For the past five years, Andy N. Condor has been fêted with an aviary-wide celebration of his advancing age. Now, as he nears his golden years, the Andean condor’s big bird-day is being celebrated around the world.
The popular vulture’s Facebook page—where he has more than 13,000 followers—has been displaying sneak peaks of hatch-day well-wishes from fans and friends world-wide, including a very large special package from Princess Condor, a slightly older female bird who resides at the Philadelphia Zoo. Might we say she’s a cougar condor?
At Andy’s 60th bird-day celebrations this Saturday, April 27, aviary staff will unveil a video compilation of more than 90 bird-day messages from fans. The schedule of activities, which last from 10 a.m. to 4 p.m., also includes a chance for the condor to tear into his special package from Princess and devour an entrail-filled bird-day cake.
Andy recently received a visitor who travelled all the way from Pennsylvania for his birthday, Helen Dishaw, the vulture’s primary caretaker, says in a Facebook post. “She cried when she met him,” Dishaw recalls. “Ever had the feeling you are in the presence of greatness? I feel that way every day with Andy—he just touches people's hearts in ways that humble me.”
Andy was hatched—the staff is careful to note that birds, technically, do not have birthdays—at the San Diego Zoo in 1959, and he’s lived at the Tracy Aviary since 1960. Condors can survive to their late 70s in captivity, so Andy still has his best years ahead of him. Local Utahns who remember seeing Andy as kids decades ago now bring their own children and grandchildren to see him. "That sense of history here is humbling. He's been inspiring people longer than we've been alive,” Dishaw previously told City Weekly .
The big bird only got his first taste of the outdoors eight years ago, when Dishaw started taking him on walks around the aviary. His daily strolls quickly became a favorite of guests and staff alike.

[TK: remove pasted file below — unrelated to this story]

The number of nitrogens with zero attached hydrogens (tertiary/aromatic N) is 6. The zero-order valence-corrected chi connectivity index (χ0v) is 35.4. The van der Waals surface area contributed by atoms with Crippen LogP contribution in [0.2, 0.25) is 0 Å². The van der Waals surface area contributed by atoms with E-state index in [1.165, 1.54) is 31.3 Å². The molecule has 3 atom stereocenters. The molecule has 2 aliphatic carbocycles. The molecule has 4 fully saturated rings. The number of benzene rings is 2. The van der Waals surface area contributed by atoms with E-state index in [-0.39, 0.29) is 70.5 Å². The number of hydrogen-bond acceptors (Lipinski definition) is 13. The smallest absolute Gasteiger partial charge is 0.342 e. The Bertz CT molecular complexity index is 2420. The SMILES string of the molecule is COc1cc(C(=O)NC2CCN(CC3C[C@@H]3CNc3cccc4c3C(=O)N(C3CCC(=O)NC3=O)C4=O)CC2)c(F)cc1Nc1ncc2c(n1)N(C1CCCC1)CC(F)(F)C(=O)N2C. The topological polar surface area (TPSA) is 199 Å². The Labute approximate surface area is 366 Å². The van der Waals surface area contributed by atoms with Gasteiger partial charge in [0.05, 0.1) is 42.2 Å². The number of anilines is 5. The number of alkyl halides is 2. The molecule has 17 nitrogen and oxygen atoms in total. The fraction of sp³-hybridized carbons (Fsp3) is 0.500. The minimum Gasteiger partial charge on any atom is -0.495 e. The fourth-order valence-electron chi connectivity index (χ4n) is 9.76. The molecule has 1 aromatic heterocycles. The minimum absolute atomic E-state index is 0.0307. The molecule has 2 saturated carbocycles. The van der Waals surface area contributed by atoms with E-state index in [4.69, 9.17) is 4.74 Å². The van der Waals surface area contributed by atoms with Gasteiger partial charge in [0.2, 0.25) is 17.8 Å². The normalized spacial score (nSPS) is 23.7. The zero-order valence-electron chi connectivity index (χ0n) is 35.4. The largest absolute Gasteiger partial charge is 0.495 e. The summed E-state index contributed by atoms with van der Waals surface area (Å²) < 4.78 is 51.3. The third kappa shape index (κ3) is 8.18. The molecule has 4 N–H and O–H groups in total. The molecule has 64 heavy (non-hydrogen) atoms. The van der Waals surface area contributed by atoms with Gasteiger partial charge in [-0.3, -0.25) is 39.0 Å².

Dishaw has gotten to know Andy pretty well over the years. "He's like the love of my life," she told the Weekly in 2017. "If something happened to him, I don't know what I'd do."
Vultures are not generally known for their positive attributes. “He's a vulture, the most vilified and persecuted of species," Dishaw noted. But the caretaker and other aviary staff members believe Andy has something to teach guests about what the scavengers are really like, including their tendency toward cleanliness and curiosity. Condors are the largest flying land birds in the Western hemisphere. Although Andean condors are not endangered, their numbers are decreasing. Andy is one of the only Andean condors in Western states.
He is related to the California condors, which are endangered, with only 463 members of the species as of 2017. That’s up from 22 in the late 1980s. Biologists recently located a rare California condor pair nesting in Zion National Park, where the monogamous birds are caring for their first egg.
“This is a really fun opportunity because Andy is such a likable character,” Tony Miller, the aviary’s marketing events coordinator, says of the impending festivities. “It gives people a chance to learn about vultures because people have a lot of misconceptions about vultures and the good they do for the world.”